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PRESS RELEASE


Commercial Real Estate Debt Sitting on Humpty’s Fence with Leveraged Loans, Junk Bonds, Sub-Prime Auto Loans...

Nov. 11, 2015 (EIRNS)—Another Wall Street debt bubble, that in commercial real estate debt and its derivatives, is showing signs of deteriorating.

San Francisco-based economics author Wolf Richter pointed today to a speech by Boston Federal Reserve President Eric Rosengren citing overheating in the U.S. commercial real estate sector. The $2.5 trillion commercial real estate debt in the United States has grown by 4% in 2015 so far; but much more significantly, the $300 billion in securitization of this debt (CMBS, or commercial mortgage-backed securities) has grown by 20% this year. In the New York commercial estate market, securitization has exploded by 47% this year.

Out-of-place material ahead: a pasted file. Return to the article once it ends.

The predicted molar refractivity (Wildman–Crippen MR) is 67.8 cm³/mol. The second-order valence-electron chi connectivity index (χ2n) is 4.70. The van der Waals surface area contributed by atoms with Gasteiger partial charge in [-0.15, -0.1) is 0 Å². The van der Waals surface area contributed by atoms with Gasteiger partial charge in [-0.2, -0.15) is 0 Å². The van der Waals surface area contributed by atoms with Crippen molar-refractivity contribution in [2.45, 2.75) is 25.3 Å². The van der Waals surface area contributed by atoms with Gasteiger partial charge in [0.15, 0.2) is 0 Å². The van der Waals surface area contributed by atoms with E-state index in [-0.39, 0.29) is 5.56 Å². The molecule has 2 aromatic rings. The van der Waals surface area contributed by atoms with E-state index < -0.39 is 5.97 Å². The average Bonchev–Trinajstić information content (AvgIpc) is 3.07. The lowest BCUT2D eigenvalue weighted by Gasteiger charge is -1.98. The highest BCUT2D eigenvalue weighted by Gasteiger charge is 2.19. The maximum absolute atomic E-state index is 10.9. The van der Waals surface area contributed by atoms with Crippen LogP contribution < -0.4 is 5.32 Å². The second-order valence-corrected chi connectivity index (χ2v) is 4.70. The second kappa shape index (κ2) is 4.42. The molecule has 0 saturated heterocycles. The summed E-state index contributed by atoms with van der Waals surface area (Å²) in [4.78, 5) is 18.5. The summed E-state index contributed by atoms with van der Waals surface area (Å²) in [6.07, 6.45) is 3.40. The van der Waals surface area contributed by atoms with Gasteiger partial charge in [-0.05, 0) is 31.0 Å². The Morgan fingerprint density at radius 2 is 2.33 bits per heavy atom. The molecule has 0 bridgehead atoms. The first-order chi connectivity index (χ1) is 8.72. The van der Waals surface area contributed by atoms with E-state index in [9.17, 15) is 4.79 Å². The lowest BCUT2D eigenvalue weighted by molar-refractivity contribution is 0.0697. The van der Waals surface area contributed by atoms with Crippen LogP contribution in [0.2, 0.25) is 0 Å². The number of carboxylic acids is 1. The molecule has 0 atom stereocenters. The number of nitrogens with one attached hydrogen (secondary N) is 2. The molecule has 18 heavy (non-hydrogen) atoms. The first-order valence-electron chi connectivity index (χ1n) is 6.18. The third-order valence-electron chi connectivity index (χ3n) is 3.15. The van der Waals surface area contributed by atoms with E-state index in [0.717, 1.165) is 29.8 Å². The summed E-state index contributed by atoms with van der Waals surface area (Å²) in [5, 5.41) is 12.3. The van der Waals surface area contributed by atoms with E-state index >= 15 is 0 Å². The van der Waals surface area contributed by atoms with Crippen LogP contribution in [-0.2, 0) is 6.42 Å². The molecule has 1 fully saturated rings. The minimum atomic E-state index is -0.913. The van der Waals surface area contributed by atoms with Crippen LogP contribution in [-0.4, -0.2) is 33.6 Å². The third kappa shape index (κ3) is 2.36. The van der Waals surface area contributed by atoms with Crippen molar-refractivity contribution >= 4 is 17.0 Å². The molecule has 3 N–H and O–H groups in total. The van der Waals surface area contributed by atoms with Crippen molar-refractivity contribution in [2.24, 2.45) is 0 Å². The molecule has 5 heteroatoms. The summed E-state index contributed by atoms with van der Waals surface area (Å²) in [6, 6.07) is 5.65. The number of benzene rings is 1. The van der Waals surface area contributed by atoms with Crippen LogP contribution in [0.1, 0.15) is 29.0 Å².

Richter cited two notable signs. First, the Fitch Ratings Agency has just reported

"weakening loan characteristics, declining underwriting quality, and concerns about originator, banker, and rating agency competition.... CMBS cannot afford a repeat of the 2008-2009 experience."

Neither can the American population.

Second, the price index of commercial real estate has shot up in 2015 to where it is 20% higher than the peak in 2007 before the global financial crash.

The U.S. commercial real estate and CMBS bubble is more than matched in explosiveness by that of Canada. The national economy there is officially in recession after another contraction of GDP in the third quarter. Its financial system is significantly more concentrated in assets to the oil and gas sector, than is Wall Street. The center of the oil sector is Calgary, Alberta; and there home prices are now falling, unemployment is rising, and 16% (and rising) of the urban area’s total commercial real estate space is empty, according to Bloomberg Nov. 11. Already back in February, the data firm CanOils found that fewer than 10 of the leading 50 Canadian oil and gas companies would be able to sustain their operations long-term with oil at $50 per barrel. It has been below $50 since then and a total of nine Canadian oil drilling and oilfield service firms have already gone under.